War on Two Fronts: Shiloh to Gettysburg

By John Cannan | Go to book overview

D. AUGUST DICKERT


On the Attack against Sickles

Kershaw's brigade was charged with attacking elements of Sickles' corps that held the Peach Orchard. After pummeling through Union lines, they were hit in the flank. Brigadier General Paul J. Semmes called for more reinforcements as his brigade joined the fray with assistance from Barkesdale's and Wofford's brigades. While they almost drove a gap in the Union line, the Federals were able to throw some forces to push back the enemy threat. Once again, D. Augustus Dickert relates the action in History of Kershaw's Brigade.

When the troops were aroused from their slumbers on that beautiful clear morning of the 2d of July, the sun had long since shot its rays over the quaint old, now historic, town of Gettysburg, sleeping down among the hills and spurs of the Blue Ridge. After an all night's march, and a hard day's work before them, the troops were allowed all the rest and repose possible. I will here state that Longstreet had with him only two divisions of his corps, with four regiments to a division. Pickett was left near Chambersburg to protect the numerous supply trains. Jenkins' South Carolina brigade of his division had been left in Virginia to guard the mountain passes against a possible cavalry raid, and thus had not the opportunity of sharing with the other South Carolinians in the glories that will forever cluster around Gettysburg. They would, too, had they been present, have enjoyed and deserved the halo that will for all time surround the "charge of Pickett," a charge that will go down in history with Balaclava and Hohenlinden.

A.P. Hill, aided by part of Ewell's corps, had fought a winning fight the day before, and had driven the enemy from the field through the streets of the sleepy old town of Gettysburg to the high ground on the east. But this was only the advance guard of General Meade, thrown forward to gain time in order to bring up his main army. He was now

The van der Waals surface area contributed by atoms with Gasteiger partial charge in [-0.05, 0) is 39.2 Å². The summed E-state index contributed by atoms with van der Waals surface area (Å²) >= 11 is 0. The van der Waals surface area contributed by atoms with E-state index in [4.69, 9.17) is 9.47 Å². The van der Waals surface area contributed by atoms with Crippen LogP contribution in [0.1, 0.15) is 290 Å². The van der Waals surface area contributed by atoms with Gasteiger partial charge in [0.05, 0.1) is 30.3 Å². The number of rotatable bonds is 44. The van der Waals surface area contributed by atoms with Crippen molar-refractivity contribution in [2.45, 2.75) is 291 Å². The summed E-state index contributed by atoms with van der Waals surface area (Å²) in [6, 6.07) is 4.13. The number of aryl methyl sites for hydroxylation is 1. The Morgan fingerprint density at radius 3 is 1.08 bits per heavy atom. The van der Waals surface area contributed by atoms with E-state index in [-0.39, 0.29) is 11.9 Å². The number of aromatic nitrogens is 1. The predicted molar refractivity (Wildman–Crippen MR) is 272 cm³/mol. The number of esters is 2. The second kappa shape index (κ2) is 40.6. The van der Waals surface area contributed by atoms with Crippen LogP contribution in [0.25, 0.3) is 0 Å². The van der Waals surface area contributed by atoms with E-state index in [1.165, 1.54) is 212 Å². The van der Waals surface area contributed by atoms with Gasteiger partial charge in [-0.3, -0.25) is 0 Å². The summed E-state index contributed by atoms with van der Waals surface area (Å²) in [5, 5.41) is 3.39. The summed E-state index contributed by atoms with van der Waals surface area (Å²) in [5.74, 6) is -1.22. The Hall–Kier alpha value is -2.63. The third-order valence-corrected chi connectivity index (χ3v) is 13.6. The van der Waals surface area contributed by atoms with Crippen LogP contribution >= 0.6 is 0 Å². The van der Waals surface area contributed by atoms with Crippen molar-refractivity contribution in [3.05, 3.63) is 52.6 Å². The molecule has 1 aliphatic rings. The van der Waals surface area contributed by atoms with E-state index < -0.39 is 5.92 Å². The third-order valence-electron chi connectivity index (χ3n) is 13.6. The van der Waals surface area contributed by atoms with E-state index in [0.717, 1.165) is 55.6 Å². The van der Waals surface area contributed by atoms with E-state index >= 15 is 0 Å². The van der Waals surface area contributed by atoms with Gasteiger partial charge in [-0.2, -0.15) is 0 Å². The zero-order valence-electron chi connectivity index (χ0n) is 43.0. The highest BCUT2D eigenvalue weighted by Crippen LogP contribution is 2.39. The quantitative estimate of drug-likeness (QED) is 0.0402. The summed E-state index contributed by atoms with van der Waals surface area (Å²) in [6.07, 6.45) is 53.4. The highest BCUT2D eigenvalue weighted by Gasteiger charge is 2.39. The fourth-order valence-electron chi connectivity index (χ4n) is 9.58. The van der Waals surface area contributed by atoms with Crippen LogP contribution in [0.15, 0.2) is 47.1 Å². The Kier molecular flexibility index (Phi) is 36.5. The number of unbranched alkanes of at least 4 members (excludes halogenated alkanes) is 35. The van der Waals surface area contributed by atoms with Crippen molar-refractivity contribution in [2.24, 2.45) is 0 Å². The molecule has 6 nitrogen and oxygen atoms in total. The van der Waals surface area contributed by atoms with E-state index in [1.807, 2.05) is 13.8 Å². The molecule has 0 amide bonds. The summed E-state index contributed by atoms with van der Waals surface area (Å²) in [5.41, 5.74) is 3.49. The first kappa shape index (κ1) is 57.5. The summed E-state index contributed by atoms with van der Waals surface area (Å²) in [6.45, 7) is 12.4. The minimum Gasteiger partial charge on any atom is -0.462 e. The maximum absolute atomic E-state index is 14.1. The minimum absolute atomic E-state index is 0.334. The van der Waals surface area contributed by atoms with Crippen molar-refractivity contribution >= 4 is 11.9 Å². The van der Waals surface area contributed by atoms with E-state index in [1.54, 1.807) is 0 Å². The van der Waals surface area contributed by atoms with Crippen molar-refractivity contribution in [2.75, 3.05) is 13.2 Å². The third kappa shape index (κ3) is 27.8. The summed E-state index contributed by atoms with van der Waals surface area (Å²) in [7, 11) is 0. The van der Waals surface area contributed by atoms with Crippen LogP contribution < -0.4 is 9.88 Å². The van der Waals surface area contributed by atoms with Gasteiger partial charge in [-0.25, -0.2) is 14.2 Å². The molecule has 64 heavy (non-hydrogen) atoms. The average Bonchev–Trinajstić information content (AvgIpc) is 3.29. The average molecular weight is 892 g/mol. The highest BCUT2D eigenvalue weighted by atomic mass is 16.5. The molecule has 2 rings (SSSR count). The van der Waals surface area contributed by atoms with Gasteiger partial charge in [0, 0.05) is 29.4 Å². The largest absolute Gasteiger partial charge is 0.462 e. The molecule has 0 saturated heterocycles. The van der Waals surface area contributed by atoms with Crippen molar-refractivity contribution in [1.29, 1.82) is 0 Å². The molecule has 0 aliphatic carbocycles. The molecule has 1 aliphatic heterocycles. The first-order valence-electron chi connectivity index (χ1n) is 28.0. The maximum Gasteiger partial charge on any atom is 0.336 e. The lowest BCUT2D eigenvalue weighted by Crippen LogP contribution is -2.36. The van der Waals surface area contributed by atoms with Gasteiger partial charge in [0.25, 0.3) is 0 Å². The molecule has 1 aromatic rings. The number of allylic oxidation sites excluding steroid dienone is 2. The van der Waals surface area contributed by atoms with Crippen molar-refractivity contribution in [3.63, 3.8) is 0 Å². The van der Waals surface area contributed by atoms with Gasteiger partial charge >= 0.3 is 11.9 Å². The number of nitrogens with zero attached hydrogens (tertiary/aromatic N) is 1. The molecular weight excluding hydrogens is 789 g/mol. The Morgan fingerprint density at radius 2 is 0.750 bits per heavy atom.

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War on Two Fronts: Shiloh to Gettysburg
Table of contents

Table of contents

  • Title Page *
  • Contents *
  • Preface to the Series 9
  • Chapter I - Fort Henry and Fort Donelson *
  • Gunboats on the Tennessee 13
  • The Defense of Fort Donelson 18
  • Fort Donelson Surrenders 27
  • Chapter II - Pea Ridge *
  • Bloody Arkansas 56
  • Chapter III - Shiloh *
  • U.S. Grant Shiloh 62
  • Shiloha Private's View 76
  • Behind Confederate Lines 89
  • Drummer Boy of Shiloh 103
  • Chapter IX - Kentucky Invaded *
  • The Iuka-Corinth Campaign 106
  • A Yankee in Mississippi 125
  • My Old Kentucky Home 135
  • When Johnny Comes Marching Home 136
  • Chapter V - Vicksburg *
  • The Perryville Campaign 138
  • Charge of the First Tennessee at Perryville 161
  • On to Vicksburg.. 165
  • Champion Hills and Black River 178
  • Capturing Vicksburg 190
  • Treating the Wounded at Vicksburg 203
  • Chapter VI - Chancellorsville *
  • Hooker Takes Command 214
  • The Chancellorsville Campaign 222
  • Lee Triumphant 238
  • Routing the Yankees 271
  • Jackson's Mortal Wound 283
  • Misadventures in the Wilderness 292
  • Behind Confederate Lines 302
  • Chapter VII - The Road to Gettysburg *
  • Riding with J.E.B Stuart 310
  • On to Gettysburg 326
  • The Iron Brigade's Great Battle 330
  • Chapter VIII - The Second Day of Slaughter *
  • Gettysburgthe Second Day 342
  • The Stand of the 20th Maine 357
  • Until God Stopped Them.. 365
  • Both Sides Were Whipped .. 371
  • On the Attack against Sickles 375
  • Under Fire 383
  • Chapter IX - Highwater Mark of the Confederacy *
  • In Pickett's Ranks 390
  • All This Has Been My Fault.. 395
  • Retreat from Gettysburg 401
  • The Girl I Left behind 411
  • When This Cruel War Is over 412
  • Sources 413
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